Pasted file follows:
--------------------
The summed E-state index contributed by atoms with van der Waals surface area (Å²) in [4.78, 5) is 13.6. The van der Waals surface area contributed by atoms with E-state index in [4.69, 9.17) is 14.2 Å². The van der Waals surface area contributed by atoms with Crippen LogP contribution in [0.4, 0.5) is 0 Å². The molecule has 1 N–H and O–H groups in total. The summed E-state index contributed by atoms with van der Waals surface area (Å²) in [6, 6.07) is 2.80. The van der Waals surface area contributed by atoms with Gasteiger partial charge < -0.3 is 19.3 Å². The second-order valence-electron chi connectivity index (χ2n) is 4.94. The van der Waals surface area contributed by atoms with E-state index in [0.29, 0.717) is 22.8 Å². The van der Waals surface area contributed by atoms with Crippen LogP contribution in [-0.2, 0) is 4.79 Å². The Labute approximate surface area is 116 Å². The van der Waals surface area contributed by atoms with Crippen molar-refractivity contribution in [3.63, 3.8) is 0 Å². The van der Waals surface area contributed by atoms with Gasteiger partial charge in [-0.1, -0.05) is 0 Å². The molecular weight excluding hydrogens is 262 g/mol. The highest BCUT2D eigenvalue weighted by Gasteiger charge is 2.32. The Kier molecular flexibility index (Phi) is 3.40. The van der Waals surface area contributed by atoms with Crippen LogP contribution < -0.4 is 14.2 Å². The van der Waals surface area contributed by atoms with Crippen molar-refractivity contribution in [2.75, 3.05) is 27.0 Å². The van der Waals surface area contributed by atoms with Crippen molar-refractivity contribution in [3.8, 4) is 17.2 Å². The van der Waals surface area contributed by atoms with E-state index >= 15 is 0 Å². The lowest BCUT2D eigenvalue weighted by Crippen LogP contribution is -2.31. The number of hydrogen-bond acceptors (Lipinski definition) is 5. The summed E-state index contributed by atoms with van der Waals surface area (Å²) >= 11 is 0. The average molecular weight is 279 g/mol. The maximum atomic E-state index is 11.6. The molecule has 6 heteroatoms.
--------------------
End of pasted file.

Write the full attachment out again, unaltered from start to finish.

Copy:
The summed E-state index contributed by atoms with van der Waals surface area (Å²) in [4.78, 5) is 13.6. The van der Waals surface area contributed by atoms with E-state index in [4.69, 9.17) is 14.2 Å². The van der Waals surface area contributed by atoms with Crippen LogP contribution in [0.4, 0.5) is 0 Å². The molecule has 1 N–H and O–H groups in total. The summed E-state index contributed by atoms with van der Waals surface area (Å²) in [6, 6.07) is 2.80. The van der Waals surface area contributed by atoms with Gasteiger partial charge < -0.3 is 19.3 Å². The second-order valence-electron chi connectivity index (χ2n) is 4.94. The van der Waals surface area contributed by atoms with E-state index in [0.29, 0.717) is 22.8 Å². The van der Waals surface area contributed by atoms with Crippen LogP contribution in [-0.2, 0) is 4.79 Å². The Labute approximate surface area is 116 Å². The van der Waals surface area contributed by atoms with Crippen molar-refractivity contribution in [3.63, 3.8) is 0 Å². The van der Waals surface area contributed by atoms with Gasteiger partial charge in [-0.1, -0.05) is 0 Å². The molecular weight excluding hydrogens is 262 g/mol. The highest BCUT2D eigenvalue weighted by Gasteiger charge is 2.32. The Kier molecular flexibility index (Phi) is 3.40. The van der Waals surface area contributed by atoms with Crippen LogP contribution < -0.4 is 14.2 Å². The van der Waals surface area contributed by atoms with Crippen molar-refractivity contribution in [2.75, 3.05) is 27.0 Å². The van der Waals surface area contributed by atoms with Crippen molar-refractivity contribution in [3.8, 4) is 17.2 Å². The van der Waals surface area contributed by atoms with E-state index >= 15 is 0 Å². The lowest BCUT2D eigenvalue weighted by Crippen LogP contribution is -2.31. The number of hydrogen-bond acceptors (Lipinski definition) is 5. The summed E-state index contributed by atoms with van der Waals surface area (Å²) >= 11 is 0. The average molecular weight is 279 g/mol. The maximum atomic E-state index is 11.6. The molecule has 6 heteroatoms.